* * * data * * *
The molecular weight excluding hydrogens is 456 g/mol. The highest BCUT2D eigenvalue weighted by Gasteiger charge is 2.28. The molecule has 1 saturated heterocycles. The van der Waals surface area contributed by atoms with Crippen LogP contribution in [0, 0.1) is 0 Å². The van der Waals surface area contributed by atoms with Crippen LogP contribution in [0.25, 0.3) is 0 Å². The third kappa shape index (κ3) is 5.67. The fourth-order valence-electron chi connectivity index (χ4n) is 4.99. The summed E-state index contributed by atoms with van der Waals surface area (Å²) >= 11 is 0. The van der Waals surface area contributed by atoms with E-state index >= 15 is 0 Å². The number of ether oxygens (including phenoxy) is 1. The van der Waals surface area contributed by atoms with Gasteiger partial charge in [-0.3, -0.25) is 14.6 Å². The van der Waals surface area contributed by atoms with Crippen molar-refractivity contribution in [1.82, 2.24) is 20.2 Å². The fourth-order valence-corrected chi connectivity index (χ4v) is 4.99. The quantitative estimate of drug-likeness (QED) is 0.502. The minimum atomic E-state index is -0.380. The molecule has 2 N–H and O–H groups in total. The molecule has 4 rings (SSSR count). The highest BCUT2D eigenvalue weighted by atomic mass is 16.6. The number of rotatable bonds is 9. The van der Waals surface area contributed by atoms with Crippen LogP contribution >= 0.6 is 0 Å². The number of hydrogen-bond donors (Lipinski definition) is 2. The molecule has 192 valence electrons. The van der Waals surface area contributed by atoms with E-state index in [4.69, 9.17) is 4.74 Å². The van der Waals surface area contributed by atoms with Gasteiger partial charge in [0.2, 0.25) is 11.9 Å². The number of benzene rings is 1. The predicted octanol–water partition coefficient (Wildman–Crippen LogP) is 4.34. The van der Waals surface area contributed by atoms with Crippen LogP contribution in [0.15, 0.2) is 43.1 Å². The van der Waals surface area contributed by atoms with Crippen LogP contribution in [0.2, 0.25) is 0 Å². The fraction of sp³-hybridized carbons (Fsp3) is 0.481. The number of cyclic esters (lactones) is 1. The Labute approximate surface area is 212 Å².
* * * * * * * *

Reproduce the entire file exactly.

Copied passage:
The molecular weight excluding hydrogens is 456 g/mol. The highest BCUT2D eigenvalue weighted by Gasteiger charge is 2.28. The molecule has 1 saturated heterocycles. The van der Waals surface area contributed by atoms with Crippen LogP contribution in [0, 0.1) is 0 Å². The van der Waals surface area contributed by atoms with Crippen LogP contribution in [0.25, 0.3) is 0 Å². The third kappa shape index (κ3) is 5.67. The fourth-order valence-electron chi connectivity index (χ4n) is 4.99. The summed E-state index contributed by atoms with van der Waals surface area (Å²) >= 11 is 0. The van der Waals surface area contributed by atoms with E-state index >= 15 is 0 Å². The number of ether oxygens (including phenoxy) is 1. The van der Waals surface area contributed by atoms with Gasteiger partial charge in [-0.3, -0.25) is 14.6 Å². The van der Waals surface area contributed by atoms with Crippen molar-refractivity contribution in [1.82, 2.24) is 20.2 Å². The fourth-order valence-corrected chi connectivity index (χ4v) is 4.99. The quantitative estimate of drug-likeness (QED) is 0.502. The minimum atomic E-state index is -0.380. The molecule has 2 N–H and O–H groups in total. The molecule has 4 rings (SSSR count). The highest BCUT2D eigenvalue weighted by atomic mass is 16.6. The number of rotatable bonds is 9. The van der Waals surface area contributed by atoms with Crippen LogP contribution >= 0.6 is 0 Å². The number of hydrogen-bond donors (Lipinski definition) is 2. The molecule has 192 valence electrons. The van der Waals surface area contributed by atoms with E-state index in [4.69, 9.17) is 4.74 Å². The van der Waals surface area contributed by atoms with Gasteiger partial charge in [0.2, 0.25) is 11.9 Å². The number of benzene rings is 1. The predicted octanol–water partition coefficient (Wildman–Crippen LogP) is 4.34. The van der Waals surface area contributed by atoms with Crippen LogP contribution in [0.15, 0.2) is 43.1 Å². The van der Waals surface area contributed by atoms with Crippen LogP contribution in [0.2, 0.25) is 0 Å². The fraction of sp³-hybridized carbons (Fsp3) is 0.481. The number of cyclic esters (lactones) is 1. The Labute approximate surface area is 212 Å².